Island Idylls riffs on books and life with Barry Menikoff. Author of Stone Mother, Brooklyn born and bred, retired Hawaii university professor, international scholar. Evangelical pastor Aaron Menikoff, author of Politics and Piety, spices this dialogue between father and son. Both chasing that elusive line in an old song, What's it all about, Alfie?
36 - The Gothic Lit of Flannery O’Connor
In their last episode of season three, the Menikoffs discuss one of the most interesting writers of the twentieth century, Flannery O’Connor.
Her stories, categorized in the genre of Southern Literature or Gothic Literature, are dark, realistic, and reflective of the South in her generation.
A Roman Catholic, O’Connor rejects the existentialism of other, famous, twentieth-century authors. But there is no sappy Christianese on the pages of her stories. She writes of horror, but she leaves room for hope, too.
Barry and Aaron talk about “Revelation,” “The LIfe You Save May Be Your Own,” and “Everything that Rises Must Converge.”
35 - Hemingway, Regret, and Death
Everybody’s heard of Ernest Hemingway, that leader of the “Lost Generation” and author of The Old Man and the Sea. By most accounts he wasn’t what we’d consider a “good” man but he was a writer of unparalleled skill.
Barry and Aaron look at three of his short stories: “The Killers,” “The Snows of Kilimanjaro,” and “A Clean, Well-Lighted Place.” The main thread tying each story together is death, it’s inevitability, and how people respond to it.
Does Hemingway believe life has meaning? Not really, at least not more than any individual can give to it. Aaron disagrees, but that’s what makes their conversations so interesting.
34 - “Look it Up!” - A Dive Into the Dictionary
For those keeping track, this may be the only podcast episode on the dictionary out there!
In this episode, Barry and Aaron take a break from the short story to think and talk about English dictionaries. Where did they come from, what are they, and why do they matter? Are dictionaries prescriptive--telling you what words should mean or descriptive--reflecting how we use words today? In the world of Google does anyone even need a dictionary today?
Speaking of words, they begin this episode with a brief discussion of plagiarism, the stealing of someone else’s words.
Take a break and enjoy a conversation you won’t hear anywhere else.
33 - The Great Fitzgerald
Barry and Aaron are back working through three of F. Scott Fitzgerald’s most famous short stories: “May Day,” “The Rich Boy,” and “Babylon Revisited.”
After emerging as a rising star in his twenties, critics largely dismissed Fitzgerald in his own generation. However, few writers in American are as influential. His description of life in the Roaring Twenties of a hundred years ago is picked up by students and readers all across the land.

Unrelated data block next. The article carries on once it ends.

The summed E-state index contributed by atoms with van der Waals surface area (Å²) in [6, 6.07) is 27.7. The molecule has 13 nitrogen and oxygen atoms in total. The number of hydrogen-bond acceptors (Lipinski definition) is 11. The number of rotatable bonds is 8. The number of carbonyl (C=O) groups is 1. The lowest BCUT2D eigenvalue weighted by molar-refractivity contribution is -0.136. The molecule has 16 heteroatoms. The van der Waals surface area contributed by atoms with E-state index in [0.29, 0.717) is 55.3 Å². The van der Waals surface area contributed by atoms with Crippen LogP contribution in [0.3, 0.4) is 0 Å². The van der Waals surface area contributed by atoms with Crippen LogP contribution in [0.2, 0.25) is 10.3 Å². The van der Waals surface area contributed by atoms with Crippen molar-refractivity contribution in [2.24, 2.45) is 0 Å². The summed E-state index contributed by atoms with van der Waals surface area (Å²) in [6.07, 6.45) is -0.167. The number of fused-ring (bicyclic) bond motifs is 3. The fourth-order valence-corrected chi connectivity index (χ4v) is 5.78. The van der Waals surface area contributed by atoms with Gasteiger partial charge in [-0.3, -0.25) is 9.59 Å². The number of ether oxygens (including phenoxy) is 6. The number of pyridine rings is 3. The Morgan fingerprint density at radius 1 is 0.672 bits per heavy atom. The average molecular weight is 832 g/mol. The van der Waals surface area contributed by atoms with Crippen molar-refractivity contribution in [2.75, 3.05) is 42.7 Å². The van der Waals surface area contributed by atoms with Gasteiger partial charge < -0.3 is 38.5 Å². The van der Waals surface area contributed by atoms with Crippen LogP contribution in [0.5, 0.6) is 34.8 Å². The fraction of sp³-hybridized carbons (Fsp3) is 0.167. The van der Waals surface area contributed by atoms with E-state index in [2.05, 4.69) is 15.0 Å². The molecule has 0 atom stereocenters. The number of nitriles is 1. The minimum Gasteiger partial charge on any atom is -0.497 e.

Listen in as father and son discuss class conflict, getting ahead, wealth, and much more.
32 - God & Meaning
In this episode, Barry and Aaron take a break from working through literature to hit the question of God head on. Why is it family members have such a hard time talking about politics and religion? Should they?
These are hard questions to answer, but they’re important. Religion matters and even when we disagree we ought to be able to do so charitably, respecting the opinion of others regardless of whether we see eye-to-eye.
But this episode isn’t about lecturing the listener--it’s about a Jewish father and his evangelical son talking openly and honestly about questions they both care about deeply.
Listen and enjoy!
31 - J. D. Salinger & Bananafish
Salinger is most famous for that often-banned book, The Catcher in the Rye. It catapulted him to fame. However, in this episode, Barry and Aaron discuss his second popular work, a collection of stories not-so-creatively entitled, Nine Short Stories.
From a man who playfully pretends to swim with bananafish--have you heard of them?--to a child who tries to comfort a soldier before he heads to battle, Nine Short Stories present us with the fact that reality can be hard and cold. One might wonder if Salinger channels Thomas Hobbes who insisted life is “nasty, brutish, and short.”
Barry is captivated by the sparse and nearly-perfect writing of this mysterious, twentieth-century author. Aaron is impressed but raises questions about the theme of hopelessness that seems to saturate each tale.
Take a moment and join another fascinating conversation.
The whole series
I know Aaron and want him to know that this podcast has blessed me on 2 important levels. 1. It is informative and I have enjoyed the interchange between father and son. The fact that they do not share the same faith has not shaded their conversation in any way discernable.
On the 2nd level I have been emotionally touched as I wish that I could have shared an exchange like this with my dad before he passed. At 64, I am excited for Aaron and his father that they can experience this time together. I’m looking forward to next season.
I am thoroughly enjoying listening to this podcast. Father and son interplay is neat. Both are great founts of wisdom. Whenever I hear well-read people discuss what they have read, I wish I had paid more attention in high school English class. The suggested reading lists are excellent. I’ve already purchased a few and can’t wait to get started reading some. I’ve listened to five episodes so far and hope to listen to the rest in the upcoming weeks.
Can’t wait until season 2!
Sit Down With Barry and Aaron!
Having them in your living room—or wherever—is an amazing experience. Whatever your interests, you will find that listening in is illuminating and a great pleasure.